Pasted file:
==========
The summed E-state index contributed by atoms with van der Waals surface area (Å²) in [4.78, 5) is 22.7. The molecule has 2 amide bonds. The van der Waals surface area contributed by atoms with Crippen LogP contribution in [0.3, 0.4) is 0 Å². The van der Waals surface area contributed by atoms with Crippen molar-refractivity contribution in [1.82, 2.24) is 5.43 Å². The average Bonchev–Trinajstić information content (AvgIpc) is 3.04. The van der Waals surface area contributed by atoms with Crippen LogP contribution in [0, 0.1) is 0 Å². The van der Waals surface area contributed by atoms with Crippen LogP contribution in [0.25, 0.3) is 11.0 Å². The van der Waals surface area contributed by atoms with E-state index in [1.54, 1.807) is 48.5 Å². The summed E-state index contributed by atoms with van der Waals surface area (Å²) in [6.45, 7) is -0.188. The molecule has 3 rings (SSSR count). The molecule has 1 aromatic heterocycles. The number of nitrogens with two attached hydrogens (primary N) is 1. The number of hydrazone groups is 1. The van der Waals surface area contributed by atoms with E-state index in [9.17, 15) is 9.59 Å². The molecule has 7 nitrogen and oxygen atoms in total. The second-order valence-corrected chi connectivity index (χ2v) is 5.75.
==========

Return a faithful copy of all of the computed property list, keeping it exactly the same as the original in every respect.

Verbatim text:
The summed E-state index contributed by atoms with van der Waals surface area (Å²) in [4.78, 5) is 22.7. The molecule has 2 amide bonds. The van der Waals surface area contributed by atoms with Crippen LogP contribution in [0.3, 0.4) is 0 Å². The van der Waals surface area contributed by atoms with Crippen molar-refractivity contribution in [1.82, 2.24) is 5.43 Å². The average Bonchev–Trinajstić information content (AvgIpc) is 3.04. The van der Waals surface area contributed by atoms with Crippen LogP contribution in [0, 0.1) is 0 Å². The van der Waals surface area contributed by atoms with Crippen LogP contribution in [0.25, 0.3) is 11.0 Å². The van der Waals surface area contributed by atoms with E-state index in [1.54, 1.807) is 48.5 Å². The summed E-state index contributed by atoms with van der Waals surface area (Å²) in [6.45, 7) is -0.188. The molecule has 3 rings (SSSR count). The molecule has 1 aromatic heterocycles. The number of nitrogens with two attached hydrogens (primary N) is 1. The number of hydrazone groups is 1. The van der Waals surface area contributed by atoms with E-state index in [9.17, 15) is 9.59 Å². The molecule has 7 nitrogen and oxygen atoms in total. The second-order valence-corrected chi connectivity index (χ2v) is 5.75.